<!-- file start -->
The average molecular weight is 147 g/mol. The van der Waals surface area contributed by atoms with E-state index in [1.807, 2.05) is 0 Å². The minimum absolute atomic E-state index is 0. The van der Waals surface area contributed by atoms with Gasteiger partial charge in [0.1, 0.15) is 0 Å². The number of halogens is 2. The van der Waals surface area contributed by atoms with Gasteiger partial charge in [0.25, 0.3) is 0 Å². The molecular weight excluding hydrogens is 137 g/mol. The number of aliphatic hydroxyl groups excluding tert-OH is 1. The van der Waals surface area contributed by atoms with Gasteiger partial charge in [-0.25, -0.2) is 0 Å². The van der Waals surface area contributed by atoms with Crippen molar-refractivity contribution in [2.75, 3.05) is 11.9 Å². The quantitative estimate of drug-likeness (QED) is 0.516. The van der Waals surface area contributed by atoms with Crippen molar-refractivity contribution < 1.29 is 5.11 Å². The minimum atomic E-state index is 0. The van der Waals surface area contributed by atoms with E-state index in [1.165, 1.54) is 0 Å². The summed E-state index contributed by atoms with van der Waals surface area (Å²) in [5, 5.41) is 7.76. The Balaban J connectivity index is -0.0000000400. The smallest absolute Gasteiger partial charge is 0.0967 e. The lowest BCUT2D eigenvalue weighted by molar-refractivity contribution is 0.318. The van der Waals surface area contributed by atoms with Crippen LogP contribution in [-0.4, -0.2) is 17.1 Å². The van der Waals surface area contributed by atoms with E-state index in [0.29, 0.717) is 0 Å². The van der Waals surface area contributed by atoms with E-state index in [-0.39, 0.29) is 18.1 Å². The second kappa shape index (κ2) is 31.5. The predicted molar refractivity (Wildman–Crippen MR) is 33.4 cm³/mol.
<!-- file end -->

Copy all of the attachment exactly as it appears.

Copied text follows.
The average molecular weight is 147 g/mol. The van der Waals surface area contributed by atoms with E-state index in [1.807, 2.05) is 0 Å². The minimum absolute atomic E-state index is 0. The van der Waals surface area contributed by atoms with Gasteiger partial charge in [0.1, 0.15) is 0 Å². The number of halogens is 2. The van der Waals surface area contributed by atoms with Gasteiger partial charge in [0.25, 0.3) is 0 Å². The molecular weight excluding hydrogens is 137 g/mol. The number of aliphatic hydroxyl groups excluding tert-OH is 1. The van der Waals surface area contributed by atoms with Gasteiger partial charge in [-0.25, -0.2) is 0 Å². The van der Waals surface area contributed by atoms with Crippen molar-refractivity contribution in [2.75, 3.05) is 11.9 Å². The quantitative estimate of drug-likeness (QED) is 0.516. The van der Waals surface area contributed by atoms with Crippen molar-refractivity contribution < 1.29 is 5.11 Å². The minimum atomic E-state index is 0. The van der Waals surface area contributed by atoms with E-state index in [1.165, 1.54) is 0 Å². The summed E-state index contributed by atoms with van der Waals surface area (Å²) in [5, 5.41) is 7.76. The Balaban J connectivity index is -0.0000000400. The smallest absolute Gasteiger partial charge is 0.0967 e. The lowest BCUT2D eigenvalue weighted by molar-refractivity contribution is 0.318. The van der Waals surface area contributed by atoms with Crippen LogP contribution in [-0.4, -0.2) is 17.1 Å². The van der Waals surface area contributed by atoms with E-state index in [0.29, 0.717) is 0 Å². The van der Waals surface area contributed by atoms with E-state index in [-0.39, 0.29) is 18.1 Å². The second kappa shape index (κ2) is 31.5. The predicted molar refractivity (Wildman–Crippen MR) is 33.4 cm³/mol.